Ford Automobiles banner
61 - 80 of 94 Posts

· Registered
Joined
·
29 Posts
Discussion Starter · #61 ·
Desert XL, Kevin, Action,

I need you expert advice here please. I;ve found this Fan Shroud in New Zealand -


Part number looks right, its a reproduction in ABS - but would it fit? is approx 24 inches long and the dimensions seem Ok, but the seller says that....
Hi Larry, As I said this is not a stock Ford part, are you sure this is what you need? I notice that the Radiator in your car flows up & down the last 67 here the flow was side to side, just be sure it will work for you
 

· Administrator
Phoenix, AZ 85008
Joined
·
17,055 Posts
Have you diagnosed IF you really have an over heating condition or an electrical issue? (See posts 10 & 13)

The link does not work for me. (Access denied)
C5AZ B shroud fits the following vehicles

All of these are full sized Ford applications (just like yours) from the parts catalog.
1965 with AC and 352/390 or 427 with or without AC
1966 with AC and without Thermactor (you do not have Thermactor) 352/390/428. Or 427 and 428 Police engine
1967 with standard cooling, extra cooling or super cooling, AC with or without Thermactor and 390/428 (no police application)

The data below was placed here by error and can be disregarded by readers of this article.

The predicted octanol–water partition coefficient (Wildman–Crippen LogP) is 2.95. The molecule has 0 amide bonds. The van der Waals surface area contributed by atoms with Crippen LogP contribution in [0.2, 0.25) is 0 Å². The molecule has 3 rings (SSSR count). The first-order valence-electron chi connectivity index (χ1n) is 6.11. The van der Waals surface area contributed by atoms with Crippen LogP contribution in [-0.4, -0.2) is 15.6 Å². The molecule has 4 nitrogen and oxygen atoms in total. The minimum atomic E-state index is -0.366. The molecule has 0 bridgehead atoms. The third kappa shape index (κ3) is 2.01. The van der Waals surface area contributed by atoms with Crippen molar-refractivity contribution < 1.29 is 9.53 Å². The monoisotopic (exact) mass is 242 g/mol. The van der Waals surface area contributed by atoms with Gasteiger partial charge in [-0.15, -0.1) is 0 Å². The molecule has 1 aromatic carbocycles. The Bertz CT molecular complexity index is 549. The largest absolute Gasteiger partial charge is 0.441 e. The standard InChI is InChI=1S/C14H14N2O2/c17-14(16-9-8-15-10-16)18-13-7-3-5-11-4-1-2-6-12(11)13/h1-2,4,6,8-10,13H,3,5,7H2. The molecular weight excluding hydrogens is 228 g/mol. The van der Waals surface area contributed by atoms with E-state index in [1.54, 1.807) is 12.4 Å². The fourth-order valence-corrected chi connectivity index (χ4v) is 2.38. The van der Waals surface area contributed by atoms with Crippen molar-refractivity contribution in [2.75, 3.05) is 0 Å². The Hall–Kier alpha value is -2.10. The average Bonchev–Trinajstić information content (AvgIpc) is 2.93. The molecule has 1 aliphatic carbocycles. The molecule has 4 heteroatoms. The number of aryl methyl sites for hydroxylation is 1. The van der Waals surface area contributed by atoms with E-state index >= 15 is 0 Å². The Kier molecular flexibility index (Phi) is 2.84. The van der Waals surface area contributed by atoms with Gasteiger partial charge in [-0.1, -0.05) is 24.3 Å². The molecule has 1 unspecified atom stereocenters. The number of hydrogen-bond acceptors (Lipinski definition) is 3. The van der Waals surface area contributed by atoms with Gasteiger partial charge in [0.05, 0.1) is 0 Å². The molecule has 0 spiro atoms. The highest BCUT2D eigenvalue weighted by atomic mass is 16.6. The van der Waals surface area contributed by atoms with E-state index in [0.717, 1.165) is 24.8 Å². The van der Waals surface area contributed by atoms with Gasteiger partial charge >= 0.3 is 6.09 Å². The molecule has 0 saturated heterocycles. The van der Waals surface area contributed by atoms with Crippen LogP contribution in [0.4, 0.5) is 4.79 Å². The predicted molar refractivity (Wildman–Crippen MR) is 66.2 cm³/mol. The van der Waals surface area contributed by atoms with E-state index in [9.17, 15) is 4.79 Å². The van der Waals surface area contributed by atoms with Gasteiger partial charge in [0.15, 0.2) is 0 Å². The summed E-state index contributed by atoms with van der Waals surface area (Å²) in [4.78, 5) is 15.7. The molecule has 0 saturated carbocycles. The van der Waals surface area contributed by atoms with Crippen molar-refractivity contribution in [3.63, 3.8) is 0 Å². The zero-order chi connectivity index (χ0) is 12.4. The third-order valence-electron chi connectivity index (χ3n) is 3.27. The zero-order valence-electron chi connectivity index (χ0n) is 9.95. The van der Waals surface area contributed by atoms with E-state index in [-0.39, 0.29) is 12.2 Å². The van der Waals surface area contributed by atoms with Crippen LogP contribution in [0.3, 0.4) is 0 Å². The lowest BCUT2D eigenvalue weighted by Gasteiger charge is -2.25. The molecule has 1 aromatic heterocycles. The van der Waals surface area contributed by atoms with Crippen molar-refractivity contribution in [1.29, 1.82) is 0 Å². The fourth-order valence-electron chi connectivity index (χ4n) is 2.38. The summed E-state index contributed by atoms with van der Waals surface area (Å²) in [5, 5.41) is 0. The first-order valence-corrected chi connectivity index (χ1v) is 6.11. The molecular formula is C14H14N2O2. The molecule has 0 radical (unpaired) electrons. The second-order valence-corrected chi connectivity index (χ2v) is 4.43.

1967 with 427 or 428 police engine

Gives no dimensions only that the shroud is a single piece.
For peace of mind, I would ask seller what is the diameter of the fan opening. AND overall width and height

Action
 

· Registered
Joined
·
1,136 Posts
Have you diagnosed IF you really have an over heating condition or an electrical issue? (See posts 10 & 13)

The link does not work for me. (Access denied)
C5AZ B shroud fits the following vehicles

All of these are full sized Ford applications (just like yours) from the parts catalog.
1965 with AC and 352/390 or 427 with or without AC
1966 with AC and without Thermactor (you do not have Thermactor) 352/390/428. Or 427 and 428 Police engine
1967 with standard cooling, extra cooling or super cooling, AC with or without Thermactor and 390/428 (no police application)
1967 with 427 or 428 police engine

Gives no dimensions only that the shroud is a single piece.
For peace of mind, I would ask seller what is the diameter of the fan opening. AND overall width and height

Action
+1 to Actions posting,

LarryM1961,

Anytime you go aftermarket just be prepared to get a substandard part that either will not work or will need to be modified to work.

It's probably along the lines of this ABS reproduction of the original steel one https://www.summitracing.com/parts/mmu-gx811509#overview.

Cheers
 

· Administrator
Phoenix, AZ 85008
Joined
·
17,055 Posts
Now that I have more time.

It is likely plastic of some type. Made and sold by Dennis Carpenter. And is likely the source for Northwestern Ford in NZ.
Fan Shroud for 1965-67 Ford Cars | Dennis Carpenter Ford Restorations (dennis-carpenter.com)
Ford Part C5AZ-8146-B. Fan Shroud - 65-67 Galaxie 352/390/427/428 (cgfordparts.com)
In the first link, it give dimensions. If you are pulling the trigger, would highly recommend doing measurements first.